Cents and sensibility: A case study of corrections reform in Kansas and Michigan


The analytical framework developed by the “new penology” describes the content of corrections reform as relatively homogenous, largely driven by forces internal to corrections departments. This article examines the ongoing process of penal reform in the correctional systems of Kansas and Michigan over the last decade and argues that the new penology's analytical framework has the potential to obscure the relationship between penal practices and their immediate institutional environment. Using case studies of corrections reform in Kansas and Michigan, this article shows that the nature and scope of reforms in both states were determined not just by internal considerations and adaptations, but by a number of forces operating outside the penal bureaucracy including the interests of external actors, economic crises, and high profile events. These external forces both constrained and encouraged correctional reforms and led to evolving reform rationales that often conflicted with the practices of the new penology.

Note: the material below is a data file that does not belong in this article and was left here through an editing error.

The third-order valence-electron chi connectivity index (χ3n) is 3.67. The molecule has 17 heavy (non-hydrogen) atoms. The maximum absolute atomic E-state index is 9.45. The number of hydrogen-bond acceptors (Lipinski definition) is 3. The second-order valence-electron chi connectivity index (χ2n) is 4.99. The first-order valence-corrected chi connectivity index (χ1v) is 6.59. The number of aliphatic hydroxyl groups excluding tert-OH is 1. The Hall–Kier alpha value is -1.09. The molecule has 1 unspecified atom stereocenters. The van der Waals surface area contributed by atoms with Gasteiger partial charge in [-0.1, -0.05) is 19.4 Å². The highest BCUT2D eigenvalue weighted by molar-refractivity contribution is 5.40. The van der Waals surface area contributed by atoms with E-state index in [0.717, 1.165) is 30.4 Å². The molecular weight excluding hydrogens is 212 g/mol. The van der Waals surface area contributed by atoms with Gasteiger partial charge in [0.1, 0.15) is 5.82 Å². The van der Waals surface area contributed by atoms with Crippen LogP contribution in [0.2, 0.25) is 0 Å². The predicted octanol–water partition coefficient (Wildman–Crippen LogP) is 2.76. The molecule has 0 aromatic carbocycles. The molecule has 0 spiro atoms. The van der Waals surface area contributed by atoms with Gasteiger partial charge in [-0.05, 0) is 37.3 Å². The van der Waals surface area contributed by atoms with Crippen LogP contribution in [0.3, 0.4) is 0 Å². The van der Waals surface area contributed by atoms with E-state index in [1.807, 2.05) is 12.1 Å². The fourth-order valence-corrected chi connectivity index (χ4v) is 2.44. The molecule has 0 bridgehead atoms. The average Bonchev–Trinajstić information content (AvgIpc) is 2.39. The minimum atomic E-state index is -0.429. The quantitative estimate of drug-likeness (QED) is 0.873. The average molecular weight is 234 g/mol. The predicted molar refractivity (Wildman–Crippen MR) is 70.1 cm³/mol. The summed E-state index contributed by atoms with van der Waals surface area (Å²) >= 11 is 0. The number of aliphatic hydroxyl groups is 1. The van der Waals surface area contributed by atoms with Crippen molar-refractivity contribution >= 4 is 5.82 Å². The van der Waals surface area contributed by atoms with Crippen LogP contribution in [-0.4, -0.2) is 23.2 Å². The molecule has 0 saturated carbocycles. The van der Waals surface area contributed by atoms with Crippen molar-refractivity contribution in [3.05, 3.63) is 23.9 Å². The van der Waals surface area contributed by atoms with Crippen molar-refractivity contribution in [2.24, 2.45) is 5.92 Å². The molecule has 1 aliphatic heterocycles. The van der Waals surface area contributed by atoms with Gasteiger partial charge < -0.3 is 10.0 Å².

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Journal of Criminal Justice